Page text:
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Neurons integrate subthreshold inputs in a frequency-dependent manner. For sinusoidal stimuli, response amplitudes thus vary with stimulus frequency. Neurons in entorhinal cortex show two types of such resonance behavior: stellate cells in layer II exhibit a prominent peak in the resonance profile at stimulus frequencies of 5-16 Hz. Pyramidal cells in layer(More)
Small-angle x-ray scattering (SAXS) can provide information on mean size, predominant orientation and typical shape of mineral crystals in bone. In this paper, recent developments of this technique for application in bone research are reviewed. Then the structure of the collagen/mineral composite in bone, as determined by SAXS, is compared for a number of(More)
Despite intrinsic noise sources, neurons can generate action potentials with remarkable reliability. This reliability is influenced by the characteristics of sensory or synaptic inputs, such as stimulus frequency. Here we use conductance-based models to study the frequency dependence of reliability in terms of the underlying single-cell properties. We are(More)
Many neurons exhibit subthreshold membrane-potential resonances, such that the largest voltage responses occur at preferred stimulation frequencies. Because subthreshold resonances are known to influence the rhythmic activity at the network level, it is vital to understand how they affect spike generation on the single-cell level. We therefore investigated(More)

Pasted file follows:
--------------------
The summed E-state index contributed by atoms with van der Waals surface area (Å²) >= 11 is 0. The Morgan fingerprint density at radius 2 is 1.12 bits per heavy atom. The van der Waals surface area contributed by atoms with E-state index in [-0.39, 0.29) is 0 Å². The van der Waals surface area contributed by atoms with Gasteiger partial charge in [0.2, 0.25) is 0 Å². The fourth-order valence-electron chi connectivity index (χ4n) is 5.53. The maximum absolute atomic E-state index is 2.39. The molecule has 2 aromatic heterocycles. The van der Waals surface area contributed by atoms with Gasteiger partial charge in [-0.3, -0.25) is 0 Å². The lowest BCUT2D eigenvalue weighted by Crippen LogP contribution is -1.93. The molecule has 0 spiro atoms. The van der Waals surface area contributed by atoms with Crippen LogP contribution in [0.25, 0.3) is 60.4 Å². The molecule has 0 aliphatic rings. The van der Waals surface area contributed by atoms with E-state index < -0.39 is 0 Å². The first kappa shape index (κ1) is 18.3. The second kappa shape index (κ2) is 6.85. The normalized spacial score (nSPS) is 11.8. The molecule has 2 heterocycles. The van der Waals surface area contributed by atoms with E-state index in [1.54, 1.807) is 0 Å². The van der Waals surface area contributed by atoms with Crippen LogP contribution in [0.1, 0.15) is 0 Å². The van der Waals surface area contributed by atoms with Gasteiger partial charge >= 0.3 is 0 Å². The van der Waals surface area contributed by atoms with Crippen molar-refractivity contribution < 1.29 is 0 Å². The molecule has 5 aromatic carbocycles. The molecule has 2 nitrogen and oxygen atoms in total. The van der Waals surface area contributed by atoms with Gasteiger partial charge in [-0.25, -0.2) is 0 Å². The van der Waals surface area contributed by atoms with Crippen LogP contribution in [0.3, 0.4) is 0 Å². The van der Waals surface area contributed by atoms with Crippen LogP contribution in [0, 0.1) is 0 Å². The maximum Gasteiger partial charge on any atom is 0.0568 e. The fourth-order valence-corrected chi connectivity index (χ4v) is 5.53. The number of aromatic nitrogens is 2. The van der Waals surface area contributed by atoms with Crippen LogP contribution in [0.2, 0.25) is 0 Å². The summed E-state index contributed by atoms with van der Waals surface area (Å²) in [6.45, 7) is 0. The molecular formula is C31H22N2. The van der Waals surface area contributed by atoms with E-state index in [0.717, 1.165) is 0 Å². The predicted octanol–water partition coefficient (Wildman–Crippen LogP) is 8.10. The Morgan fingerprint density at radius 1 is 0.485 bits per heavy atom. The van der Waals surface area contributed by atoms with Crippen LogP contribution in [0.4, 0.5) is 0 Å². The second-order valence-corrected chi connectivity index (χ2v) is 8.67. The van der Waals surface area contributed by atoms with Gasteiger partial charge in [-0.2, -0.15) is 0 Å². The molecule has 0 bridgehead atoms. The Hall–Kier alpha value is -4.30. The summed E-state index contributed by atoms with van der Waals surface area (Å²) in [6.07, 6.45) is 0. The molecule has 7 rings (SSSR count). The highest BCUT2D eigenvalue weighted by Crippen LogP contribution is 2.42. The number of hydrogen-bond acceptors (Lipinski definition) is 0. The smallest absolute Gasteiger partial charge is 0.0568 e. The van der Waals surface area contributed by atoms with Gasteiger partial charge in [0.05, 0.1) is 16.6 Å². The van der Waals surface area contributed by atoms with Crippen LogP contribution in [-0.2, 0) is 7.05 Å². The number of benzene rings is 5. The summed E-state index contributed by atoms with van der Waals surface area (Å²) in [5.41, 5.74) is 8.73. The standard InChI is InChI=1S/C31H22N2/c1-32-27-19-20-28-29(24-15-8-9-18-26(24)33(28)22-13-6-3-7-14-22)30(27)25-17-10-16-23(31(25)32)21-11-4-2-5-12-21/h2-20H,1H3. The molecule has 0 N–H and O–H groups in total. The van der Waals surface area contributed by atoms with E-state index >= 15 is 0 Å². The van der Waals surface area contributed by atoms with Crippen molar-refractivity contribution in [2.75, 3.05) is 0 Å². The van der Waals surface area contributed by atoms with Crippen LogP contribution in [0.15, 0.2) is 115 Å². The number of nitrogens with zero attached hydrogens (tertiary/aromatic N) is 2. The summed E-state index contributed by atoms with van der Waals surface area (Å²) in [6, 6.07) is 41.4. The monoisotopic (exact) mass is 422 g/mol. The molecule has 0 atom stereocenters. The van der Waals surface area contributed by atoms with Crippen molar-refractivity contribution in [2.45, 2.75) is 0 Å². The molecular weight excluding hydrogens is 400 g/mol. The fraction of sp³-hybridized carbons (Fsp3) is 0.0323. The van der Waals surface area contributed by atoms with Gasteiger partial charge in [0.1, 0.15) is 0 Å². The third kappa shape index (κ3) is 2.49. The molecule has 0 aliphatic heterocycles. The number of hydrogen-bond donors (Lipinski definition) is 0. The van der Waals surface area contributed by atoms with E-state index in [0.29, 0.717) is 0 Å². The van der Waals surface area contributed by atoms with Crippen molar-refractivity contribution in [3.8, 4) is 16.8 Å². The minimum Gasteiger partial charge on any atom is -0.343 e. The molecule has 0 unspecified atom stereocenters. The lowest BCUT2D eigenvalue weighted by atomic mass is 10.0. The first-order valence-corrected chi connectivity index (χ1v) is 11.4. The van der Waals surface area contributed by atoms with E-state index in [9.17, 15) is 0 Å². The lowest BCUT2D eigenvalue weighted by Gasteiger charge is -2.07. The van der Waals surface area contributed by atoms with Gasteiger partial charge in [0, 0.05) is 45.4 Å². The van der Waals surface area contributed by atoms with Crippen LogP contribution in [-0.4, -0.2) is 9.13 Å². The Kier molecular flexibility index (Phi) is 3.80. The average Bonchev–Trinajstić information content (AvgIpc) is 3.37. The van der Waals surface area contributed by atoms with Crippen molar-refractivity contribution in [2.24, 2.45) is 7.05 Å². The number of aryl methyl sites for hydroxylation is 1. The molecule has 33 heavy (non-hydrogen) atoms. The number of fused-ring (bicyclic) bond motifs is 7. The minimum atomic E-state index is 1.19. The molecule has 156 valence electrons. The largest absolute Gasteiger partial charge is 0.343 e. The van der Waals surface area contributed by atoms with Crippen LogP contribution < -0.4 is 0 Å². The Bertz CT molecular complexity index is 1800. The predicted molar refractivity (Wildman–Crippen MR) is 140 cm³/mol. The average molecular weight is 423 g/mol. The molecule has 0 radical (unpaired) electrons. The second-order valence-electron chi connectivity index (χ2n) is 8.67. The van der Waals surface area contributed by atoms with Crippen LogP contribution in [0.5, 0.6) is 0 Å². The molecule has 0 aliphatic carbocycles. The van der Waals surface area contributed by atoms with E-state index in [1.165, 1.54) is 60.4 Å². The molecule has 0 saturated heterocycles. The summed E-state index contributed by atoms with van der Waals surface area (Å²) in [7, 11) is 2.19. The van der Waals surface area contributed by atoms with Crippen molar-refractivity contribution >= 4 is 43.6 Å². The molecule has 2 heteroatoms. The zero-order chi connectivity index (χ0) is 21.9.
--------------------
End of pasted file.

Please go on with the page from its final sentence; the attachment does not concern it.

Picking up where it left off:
When a rat moves, grid cells in its entorhinal cortex become active in multiple regions of the external world that form a hexagonal lattice. As the animal traverses one such "firing field," spikes tend to occur at successively earlier theta phases of the local field potential. This phenomenon is called phase precession. Here, we show that spike phases(More)
Optimal coding principles are implemented in many large sensory systems. They include the systematic transformation of external stimuli into a sparse and decorrelated neuronal representation, enabling a flexible readout of stimulus properties. Are these principles also applicable to size-constrained systems, which have to rely on a limited number of neurons(More)
The contraction kinetics of rat tracheal smooth muscle were studied by analysing the time course of tension recovery after the cessation of a 2 s length vibration (100 Hz, sinusoidal) in activated preparations. An initial fast component of tension recovery reflects the rearrangement of those crossbridges previously detached by vibration. The subsequent slow(More)
Sodium fluoride (NaF), which stimulates bone formation, and bisphosphonates, which reduce bone resorption, are both used in the treatment of osteoporosis, and are binding to bone mineral. In this study, using small-angle X-ray scattering and backscattered electron imaging, we analyzed the bone mineral in the vertebrae of minipigs treated with fluoride, with(More)
We investigate the energy efficiency of signaling mechanisms that transfer information by means of discrete stochastic events, such as the opening or closing of an ion channel. Using a simple model for the generation of graded electrical signals by sodium and potassium channels, we find optimum numbers of channels that maximize energy efficiency. The optima(More)
Changes in temperature affect biochemical reaction rates and, consequently, neural processing. The nervous systems of poikilothermic animals must have evolved mechanisms enabling them to retain their functionality under varying temperatures. Auditory receptor neurons of grasshoppers respond to sound in a surprisingly temperature-compensated manner: firing(More)